Benign PSA enhances prostate cancer detection

Nov 01, 2009

Benign PSA, measured in serum with a proprietary automated assay, improves prostate cancer detection when it is incorporated into an artificial neural network.

Berlin-Benign PSA (bPSA), measured in serum with a proprietary automated assay (Access BPHA; Beckman Coulter, Fullerton, CA), improves prostate cancer detection when it is incorporated into an artificial neural network, according to German researchers.

bPSA is a subform of free PSA (fPSA) that has previously been shown to be more closely associated with BPH than with prostate cancer. Its use in enhancing discrimination between patients with prostate cancer (287 patients) and controls with no evidence of malignancy (254) was investigated in a study using archived sera of men having a total PSA (tPSA) of 0 to 10 mcg/L.

The diagnostic performance of various markers alone and in combination was determined on the basis of receiver operating characteristic (ROC) curve analysis and calculations of specificity at 90% and 95% sensitivity levels.

His group's work was reported at the AUA annual meeting in Chicago and subsequently published in Urology (2009; 74:873-7).

Diagnostic potential

"Previous studies evaluating bPSA as a diagnostic tool have been performed using a different assay and in smaller patient populations. Our investigation using the Access BPHA assay is the largest study of bPSA reported so far, and the results suggest this test is useful for improving the discrimination between men with benign and malignant prostatic disease," Dr. Stephan told Urology Times.

Comparisons between the prostate cancer patients and the controls showed differences between the groups in median levels of BPHA as well as tPSA, %fPSA, and BPHA/tPSA that were consistently statistically significant. In the ROC analyses of single factors, %fPSA had an AUC of 0.77 and was significantly superior to tPSA (0.59), BPHA (0.57), and prostate volume (0.69) as well as compared with BPHA/fPSA (0.51) and BPHA/tPSA (0.69).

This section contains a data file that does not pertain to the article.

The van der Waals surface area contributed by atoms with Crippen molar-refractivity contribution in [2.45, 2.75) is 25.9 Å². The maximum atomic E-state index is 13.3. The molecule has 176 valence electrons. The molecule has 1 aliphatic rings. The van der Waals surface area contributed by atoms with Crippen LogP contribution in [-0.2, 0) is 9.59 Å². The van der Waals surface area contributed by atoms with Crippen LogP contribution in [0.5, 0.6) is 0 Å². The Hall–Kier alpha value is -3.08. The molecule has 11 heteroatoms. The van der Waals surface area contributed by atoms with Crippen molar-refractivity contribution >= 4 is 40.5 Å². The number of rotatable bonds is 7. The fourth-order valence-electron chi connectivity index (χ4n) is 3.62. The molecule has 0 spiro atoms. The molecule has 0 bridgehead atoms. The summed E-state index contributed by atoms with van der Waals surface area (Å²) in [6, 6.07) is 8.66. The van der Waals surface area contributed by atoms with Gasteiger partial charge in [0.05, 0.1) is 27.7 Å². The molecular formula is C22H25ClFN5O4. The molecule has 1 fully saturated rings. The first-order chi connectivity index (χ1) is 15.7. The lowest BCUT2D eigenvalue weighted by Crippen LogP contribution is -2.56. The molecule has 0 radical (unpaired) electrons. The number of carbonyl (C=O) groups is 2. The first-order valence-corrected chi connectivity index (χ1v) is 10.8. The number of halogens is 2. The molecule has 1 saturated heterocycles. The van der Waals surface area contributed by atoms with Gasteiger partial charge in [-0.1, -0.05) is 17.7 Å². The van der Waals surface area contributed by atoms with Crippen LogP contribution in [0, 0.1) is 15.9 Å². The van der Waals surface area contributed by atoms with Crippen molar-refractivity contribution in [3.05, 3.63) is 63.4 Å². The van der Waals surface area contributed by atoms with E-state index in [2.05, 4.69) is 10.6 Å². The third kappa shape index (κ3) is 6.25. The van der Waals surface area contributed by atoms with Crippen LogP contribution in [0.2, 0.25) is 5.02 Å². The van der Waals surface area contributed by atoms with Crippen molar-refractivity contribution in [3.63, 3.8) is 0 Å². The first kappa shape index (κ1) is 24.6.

"An artificial neural network combining tPSA, volume, and age with %fPSA had the same AUC as with %fPSA alone. However, when this multifactorial model incorporated BPHA/tPSA, the AUC was significantly higher-0.81-showing the importance of BPHA/tPSA," said Dr. Stephan.

In the specificity analyses, the artificial neural network including BPHA/tPSA with tPSA, %fPSA, age, and prostate volume had a specificity of 53.9% at 90% sensitivity and 44.5% at 95% sensitivity. The specificities at the 90% and 95% sensitivity levels were 50.0% and 40.6%, respectively, for the artificial neural network model excluding BPHA/tPSA and only 40.9% and 27.2%, respectively, for %fPSA alone. The differences compared with %fPSA alone were statistically significant for the model including BPHA/tPSA at both sensitivity levels but only at 95% sensitivity for the multivariate model without BPHA/tPSA.

Beckman Coulter provided the test kits for the assays.